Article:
It was a new frontier, in every sense: as Trumbull put it, “We wanted the audience to feel like they were actually going into space.” Yet creative freedoms were tempered by Kubrickian control; the two men fell out after the director assumed sole onscreen credit for the film’s Oscar-winning effects, with Trumbull vowing to work independently in future.

His freelance career began inauspiciously. Trumbull underbid for the effects work on Universal’s The Andromeda Strain (1971), leaving him with only $250,000 to generate the microscope-like close-ups of the titular virus. A distribution quirk saw that film jettisoned on an underpromoted double-bill with Trumbull’s directorial debut Silent Running (1972), an unusually emotive, eco-themed sci-fi about a lone scientist (Bruce Dern) tending plantlife on a spaceship orbiting a dying Earth.

Completed for a tenth of 2001’s budget, Silent Running allowed Trumbull to finesse a sequence involving Saturn’s rings originally visualised for 2001, but elsewhere the modest resources compelled him to improvise. College students – including future effects whizz John Dykstra – were hired to suppress costs, many set to assembling the 650 tank modelling kits used in the film’s miniature shots.

Though a commercial flop, Silent Running proved hugely influential on those who saw it. George Lucas approached Trumbull to work on Star Wars (1977); Trumbull turned the offer down, while approving Lucas’s plan to model the droid R2-D2 on Silent Running’s expressive drones Huey, Dewey and Louie. (Both Trumbull Sr. and Dykstra would work on Star Wars in various capacities.)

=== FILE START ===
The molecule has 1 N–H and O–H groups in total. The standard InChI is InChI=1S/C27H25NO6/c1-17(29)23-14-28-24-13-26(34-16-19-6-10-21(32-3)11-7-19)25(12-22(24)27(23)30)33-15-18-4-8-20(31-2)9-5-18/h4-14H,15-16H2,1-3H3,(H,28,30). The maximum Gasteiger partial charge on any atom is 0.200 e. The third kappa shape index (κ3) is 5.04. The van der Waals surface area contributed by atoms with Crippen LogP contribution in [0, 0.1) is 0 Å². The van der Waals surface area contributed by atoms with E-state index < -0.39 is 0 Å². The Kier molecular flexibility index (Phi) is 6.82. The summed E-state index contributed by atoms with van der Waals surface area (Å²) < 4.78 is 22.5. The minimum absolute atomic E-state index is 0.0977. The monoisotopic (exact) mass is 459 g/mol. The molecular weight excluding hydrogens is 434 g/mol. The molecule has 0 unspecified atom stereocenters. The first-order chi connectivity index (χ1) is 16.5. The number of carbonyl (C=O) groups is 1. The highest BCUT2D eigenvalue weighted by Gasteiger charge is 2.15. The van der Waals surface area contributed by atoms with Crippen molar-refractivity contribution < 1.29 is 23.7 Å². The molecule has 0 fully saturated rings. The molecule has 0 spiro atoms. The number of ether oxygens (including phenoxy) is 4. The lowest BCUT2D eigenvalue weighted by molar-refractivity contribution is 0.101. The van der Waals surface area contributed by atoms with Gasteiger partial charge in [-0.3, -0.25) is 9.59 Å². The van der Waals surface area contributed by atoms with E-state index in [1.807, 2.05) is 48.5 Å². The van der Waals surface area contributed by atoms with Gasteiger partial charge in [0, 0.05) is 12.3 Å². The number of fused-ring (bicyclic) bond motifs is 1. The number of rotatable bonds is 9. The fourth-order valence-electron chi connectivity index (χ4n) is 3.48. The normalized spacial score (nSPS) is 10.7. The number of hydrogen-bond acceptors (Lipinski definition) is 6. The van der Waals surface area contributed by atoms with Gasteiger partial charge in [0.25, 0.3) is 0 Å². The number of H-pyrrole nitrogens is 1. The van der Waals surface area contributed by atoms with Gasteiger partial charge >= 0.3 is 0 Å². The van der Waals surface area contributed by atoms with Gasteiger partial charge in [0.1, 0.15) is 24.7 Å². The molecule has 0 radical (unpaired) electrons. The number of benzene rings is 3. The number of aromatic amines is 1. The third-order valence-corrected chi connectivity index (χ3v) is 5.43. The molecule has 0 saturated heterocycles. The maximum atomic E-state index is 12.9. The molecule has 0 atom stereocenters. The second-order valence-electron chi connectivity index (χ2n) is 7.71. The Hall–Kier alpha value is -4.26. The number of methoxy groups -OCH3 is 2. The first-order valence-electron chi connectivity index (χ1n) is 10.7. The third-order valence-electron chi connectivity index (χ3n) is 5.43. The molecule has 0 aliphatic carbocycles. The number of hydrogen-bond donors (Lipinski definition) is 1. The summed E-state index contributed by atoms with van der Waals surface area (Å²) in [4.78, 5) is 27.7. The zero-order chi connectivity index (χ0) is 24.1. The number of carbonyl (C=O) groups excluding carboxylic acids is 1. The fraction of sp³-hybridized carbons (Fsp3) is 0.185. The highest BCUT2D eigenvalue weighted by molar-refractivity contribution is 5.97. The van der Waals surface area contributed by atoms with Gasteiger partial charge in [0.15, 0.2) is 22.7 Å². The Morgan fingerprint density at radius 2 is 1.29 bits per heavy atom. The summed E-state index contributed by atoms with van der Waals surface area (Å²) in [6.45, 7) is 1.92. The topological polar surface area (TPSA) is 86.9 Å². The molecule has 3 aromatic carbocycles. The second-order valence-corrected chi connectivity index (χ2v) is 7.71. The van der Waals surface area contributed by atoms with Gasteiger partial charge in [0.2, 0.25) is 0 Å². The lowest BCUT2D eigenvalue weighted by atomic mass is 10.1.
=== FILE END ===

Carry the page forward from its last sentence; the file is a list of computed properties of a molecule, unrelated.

By that point, Trumbull was busy elsewhere, having been appointed VFX supervisor on Close Encounters of the Third Kind (1977). This was an especially demanding production, entailing 200 effects shots that needed to inspire awe while meshing with Steven Spielberg’s completed live-action footage. Yet Trumbull found practical solutions to the film’s challenges: the ominous cloudscapes signalling the aliens’ arrival were formed by filling fish tanks with saltwater and paint. It earned him a first Oscar nomination, losing – in a field of two – to Star Wars.

Visual effects ingenuity sometimes resembles elevated child’s play, yet Trumbull’s experience on Star Trek: The Motion Picture (1979) was hard labour. Belatedly hired after another effects house failed to bring the U.S.S. Enterprise to cinematic life, Trumbull worked overtime so the film could hit its planned Christmas release date; it landed him a second Oscar nod, plus ten days in hospital with an ulcerated stomach.

Upon recovery, Trumbull was lured back to hired-hand work on Ridley Scott’s Blade Runner (1982). Drawn by the prospect of detailing a careworn Earth rather than something stratospheric, he contributed several elements to the stunning opening panorama, including the images projected onto skyscrapers and the refinery flames, recycled from explosions Trumbull had filmed for Zabriskie Point (1970).

That worldbuilding was again Oscar nominated, again unsuccessful, but by then he was directing once more. Trumbull initially conceived the psychological thriller Brainstorm (1983) as a showcase for a new, high-definition photography process known as Showscan. When studio MGM balked at the cost, Trumbull ploughed on, only for the project to be comprehensively derailed when star Natalie Wood drowned in mysterious circumstances mid-shoot.

Studio bosses wanted to halt production and claim the insurance, but Trumbull persevered, recruiting Wood’s sister Lana as a stand-in for the remaining shots. That there was anything releasable was some achievement, but reviews were middling and box-office tepid, sending Trumbull into retreat: “I just had to stop. I had been a writer-director all my life, and I decided it wasn’t for me because I was put through a really challenging personal experience… I decided to leave the movie business.”